The ins and outs of handmade face masks
Go eco-friendly or go home
Yes, at this point it’s safe to say that for the foreseeable future we will be wearing masks wherever we go. The movement of ‘sustainable fashion’ has been circulating globally and gaining momentum in the last year.
By wearing a reusable face mask, not only are you showing that you are mindful for the well-being of your community; you are helping to prevent excess materials entering landfills.
Many business-oriented people realised how promising this business could be and have turned this opportunity into a side hustle. It is true that from an aesthetic point of view, we can’t help but question if we are supposed to match our face masks with our outfits or not think about that at all. The most common material that is washable over numerous times is cotton, closely followed by satin or silk as they are highly recommended for people with sensitive or irritable skin.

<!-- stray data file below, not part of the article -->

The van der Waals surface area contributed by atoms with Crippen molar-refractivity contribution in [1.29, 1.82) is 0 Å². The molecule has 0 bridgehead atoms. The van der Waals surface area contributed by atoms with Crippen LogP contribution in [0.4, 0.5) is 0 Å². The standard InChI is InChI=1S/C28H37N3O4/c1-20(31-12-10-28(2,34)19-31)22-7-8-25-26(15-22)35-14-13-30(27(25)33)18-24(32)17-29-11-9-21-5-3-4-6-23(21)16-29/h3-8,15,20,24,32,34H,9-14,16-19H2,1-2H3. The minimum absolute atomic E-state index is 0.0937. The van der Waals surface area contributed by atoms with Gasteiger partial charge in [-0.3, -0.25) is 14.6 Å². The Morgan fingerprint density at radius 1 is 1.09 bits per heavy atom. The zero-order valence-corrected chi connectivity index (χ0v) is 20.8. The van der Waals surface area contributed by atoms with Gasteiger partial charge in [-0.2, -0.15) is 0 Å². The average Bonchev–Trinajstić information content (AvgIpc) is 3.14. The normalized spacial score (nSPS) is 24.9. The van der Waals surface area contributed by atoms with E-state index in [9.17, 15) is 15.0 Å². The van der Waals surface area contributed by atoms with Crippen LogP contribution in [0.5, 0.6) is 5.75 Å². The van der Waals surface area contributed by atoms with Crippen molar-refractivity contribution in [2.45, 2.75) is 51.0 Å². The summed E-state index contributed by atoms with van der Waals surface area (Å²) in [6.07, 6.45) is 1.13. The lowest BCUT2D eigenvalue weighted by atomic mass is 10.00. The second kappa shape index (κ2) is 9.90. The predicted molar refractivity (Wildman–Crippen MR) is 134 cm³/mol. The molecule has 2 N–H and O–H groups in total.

The use of harmful chemicals and a lack of recycling has combinedly had a damaging impact on the environment. Everyone has clothes they don’t use anymore and there is no excuse to not make an environmentally- conscious choice by using them. Plus, you can use them over and over again…
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Ellie Grace is a second-year Music student at Royal Holloway. She has been designing handmade masks since the start of lockdown. “When it looked like masks were soon going to be part of our everyday wear I realised I needed something much more me!” she told The Tab Royal Holloway. She is selling handmade masks to friends and family for £6 each or 3 for £15.
From sourcing materials in Hobbycrafts to “wading through my suitcase of unsold Depop clothes and taking scissors to cut all of it. I chopped up most of the clothes!” she noted. She soon realised that posting on Overheard was a good idea; she says “this was probably my best move yet! I sold 13 masks by the end of the first day that the post had been up.”
Ellie decided to simply show people the available fabric and let them choose for themselves. She also has “a big bundle of Christmas fabric” so contact her via Instagram to get a handmade mask just in time for the holidays. Also, don’t forget to check out her website.
Let’s show our support to more small businesses whilst hopping on the sustainable fashion bandwagon. It’s a win-win for both parties.